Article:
FANTASTIC FOUR #1
Written by Dan Slott
Art by Sara Pichelli, Elisabetta D’Amico, Marte Gracia, Simone Bianchi, Marco Russo, Skottie Young, Jeremy Treece, Joe Caramagna
Edited by Alanna Smith, Tom Brevoort
Published by Marvel Comics
Release Date: August 8, 2018
“It’s about damn time.”
That sentiment doesn’t open Fantastic Four #1, but it sure does take the words out of the mouths of every fan of Marvel’s original family who is going to reach for the debut issue.
An extra-sized adventure with a thirty-page lead tale, a nine-page backup, and a one-page Impossible Man closer, Fantastic Four returns to the Marvel Universe in a fun, heartfelt way. Dan Slott writes the whole issue and Joe Caramagna showcases tremendous lettering versatility for the variety of tales in Fantastic Four #1, but each installment showcases some strong art.
The lead story, “Signal in the Sky” opens with one of the most masterful single-page encapsulations of the extended Richards-Storm-Grimm family I have ever seen. Each of the original four has a piece to say, and they combine into a wonderful melody scripted by Slott. The story itself grounds the Thing and the Human Torch in their every day lives, checking in on them as they handle life less fantastic. Slott writes one of my personal favorite portrayals of the Thing, and Fantastic Four #1 is no exception. The writer’s take on Johnny Storm is as hotheaded as ever. The circumstances and curve balls thrown at the duo in this issue are a nice appendix for their Marvel Two-in-One adventures, and a fine introduction to the two characters, so long as you’re able to roll in to lives in progress.
Slott does a breezy drive-by of how the Fantastic Four came to be significantly fewer, but doesn’t linger. He’s interested in building a new future for these characters and quickly does just that. He does, however, reward readers with a flashback tale from the Fantastic Four’s archives, and certainly seeds those upcoming adventures in doing so.
Slott is blessed to have Sara Pichelli onboard for the story. From the start, Pichelli draws the characters as her own. She’s not trying to ape any style or appearance – she’s just drawing. Judging by the energy in every panel, I’d dare say Pichelli is having a fun time drawing. With brilliant colors from Marte Gracia, Pichelli fills the pages of Fantastic Four with wonderfully expressive and individualized characters, which is quite a feat, considering Slott wrote in a baseball stadium. There aren’t a bunch of cutouts in the stands around Johnny, and even more, Pichelli identifies Johnny and his one-time roommate Wyatt Wingfoot by body type. Wyatt isn’t anywhere near as massive as the Thing, but he’s definitely someone Johnny looks up to.
My only nitpick with Pichelli’s art is her portrayal of Ben Grimm’s rocky countenance. I like the size and weight she describes Ben with, but his texture and edge are a bit softer than I’m accustomed to. But it’s still pretty darn good. I imagine another issue or two and I’ll forget I ever mentioned this.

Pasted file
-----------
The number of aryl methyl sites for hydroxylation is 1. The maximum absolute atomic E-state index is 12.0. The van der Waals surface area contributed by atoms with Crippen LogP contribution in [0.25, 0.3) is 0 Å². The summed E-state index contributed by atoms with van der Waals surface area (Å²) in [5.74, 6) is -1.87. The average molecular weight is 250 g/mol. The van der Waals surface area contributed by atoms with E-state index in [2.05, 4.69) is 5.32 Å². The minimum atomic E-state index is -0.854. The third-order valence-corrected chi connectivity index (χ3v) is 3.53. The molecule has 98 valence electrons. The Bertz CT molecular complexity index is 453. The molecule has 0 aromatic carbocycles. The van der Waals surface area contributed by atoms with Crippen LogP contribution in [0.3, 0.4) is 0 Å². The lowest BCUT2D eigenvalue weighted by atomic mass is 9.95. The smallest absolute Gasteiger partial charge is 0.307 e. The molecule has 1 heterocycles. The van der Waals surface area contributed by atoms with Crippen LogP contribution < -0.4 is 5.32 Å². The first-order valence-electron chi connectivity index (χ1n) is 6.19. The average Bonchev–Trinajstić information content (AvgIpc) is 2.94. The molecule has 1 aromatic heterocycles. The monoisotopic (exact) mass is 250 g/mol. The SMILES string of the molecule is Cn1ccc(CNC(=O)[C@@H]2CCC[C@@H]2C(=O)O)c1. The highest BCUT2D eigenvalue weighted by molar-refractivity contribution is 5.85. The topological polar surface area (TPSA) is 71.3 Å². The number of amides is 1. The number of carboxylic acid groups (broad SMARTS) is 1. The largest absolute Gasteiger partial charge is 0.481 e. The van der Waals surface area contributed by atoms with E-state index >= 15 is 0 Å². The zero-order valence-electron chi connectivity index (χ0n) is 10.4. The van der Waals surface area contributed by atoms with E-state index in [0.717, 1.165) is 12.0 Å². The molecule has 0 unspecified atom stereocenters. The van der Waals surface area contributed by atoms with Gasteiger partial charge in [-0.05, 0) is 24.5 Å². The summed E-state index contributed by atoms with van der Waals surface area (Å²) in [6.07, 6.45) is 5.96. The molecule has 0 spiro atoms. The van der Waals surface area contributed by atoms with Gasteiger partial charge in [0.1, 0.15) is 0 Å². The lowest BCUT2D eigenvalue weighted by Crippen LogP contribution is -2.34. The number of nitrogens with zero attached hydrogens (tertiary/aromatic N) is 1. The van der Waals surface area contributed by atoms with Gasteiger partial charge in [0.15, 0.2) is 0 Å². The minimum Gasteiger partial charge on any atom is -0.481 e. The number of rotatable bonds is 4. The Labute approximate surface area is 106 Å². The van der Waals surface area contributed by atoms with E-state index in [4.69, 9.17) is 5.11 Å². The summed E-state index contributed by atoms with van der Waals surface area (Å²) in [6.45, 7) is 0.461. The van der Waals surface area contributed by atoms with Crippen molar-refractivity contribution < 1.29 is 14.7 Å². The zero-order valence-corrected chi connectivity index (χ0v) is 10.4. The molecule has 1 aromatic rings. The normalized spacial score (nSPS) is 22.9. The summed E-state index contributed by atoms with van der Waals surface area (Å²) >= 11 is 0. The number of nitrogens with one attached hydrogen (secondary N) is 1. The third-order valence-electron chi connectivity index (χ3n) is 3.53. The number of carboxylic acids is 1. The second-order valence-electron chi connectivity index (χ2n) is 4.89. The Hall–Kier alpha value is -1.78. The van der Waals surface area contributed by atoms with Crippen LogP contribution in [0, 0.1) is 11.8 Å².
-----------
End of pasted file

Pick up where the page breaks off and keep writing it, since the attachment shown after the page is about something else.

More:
Pichelli does get an assist from Elisabetta D’Amico, who is not credited in-story, but is listed on the creator credits page. This is to her credit (no pun intended) as the visuals for every page come across collaboratively and wonderfully, with Gracia, D’Amico, Pichelli, and Caramagna all blending together.
Although far more serious in tone than Mel Brooks’ classic movie, Young Frankenstein, the tale “Our Day of Doom & Victory” opens with Zora reminding me of Frau Blücher in her excited observations of Castle Von Doom. A nice nod to Delacroix’s Liberty Leading the people is the anchor of the nine-page backup, as change is in the air in good ol’ Latveria. I’ll use this as a request platform: can we have Simone Bianchi and Marco Russo handle all future Latverian storylines? They’re a fine match for a Doomed country.
The issue ends with a letter to the reader, a splash of next issue’s cover and a somewhat-post-credits “What the Pop?” one-pager. Skottie Young gives us the Impossible Man summing up expected fan reaction for this issue in a light-hearted way.
And thus ends Fantastic Four #1. Slott is on record as saying Fantastic Four is the title where anything can happen, and he makes sure to live up to that in this issue. It’s not incredibly adventurous, but it is offbeat, fun, and energetic.
According to renowned comic-book archival site, Mike’s Amazing World, the release date of August 8 is the actual anniversary date of the first issue of Fantastic Four, which was released August 8, 1961. As anniversary gifts go, this one’s pretty darn awesome. Even more noteworthy? The “traditional” 47th anniversary gift is books.
A great opening chapter, but a story that requires some previous knowledge of the Fantastic Four and the Marvel Universe on a larger scale. This is the perfect welcome back for long-time fans, but a potentially daunting introduction for new readers who might get hung up on details that are slim in this story about Marvel’s First Family. Add in the gripe Impossible Man shares, and there are definite areas where the next issue can mark improvement. All the same, this is one you’ll want to read. And if it’s summer where you are, Fantastic Four #1 is a fantastic summer comic.
The Verdict: 8.5/10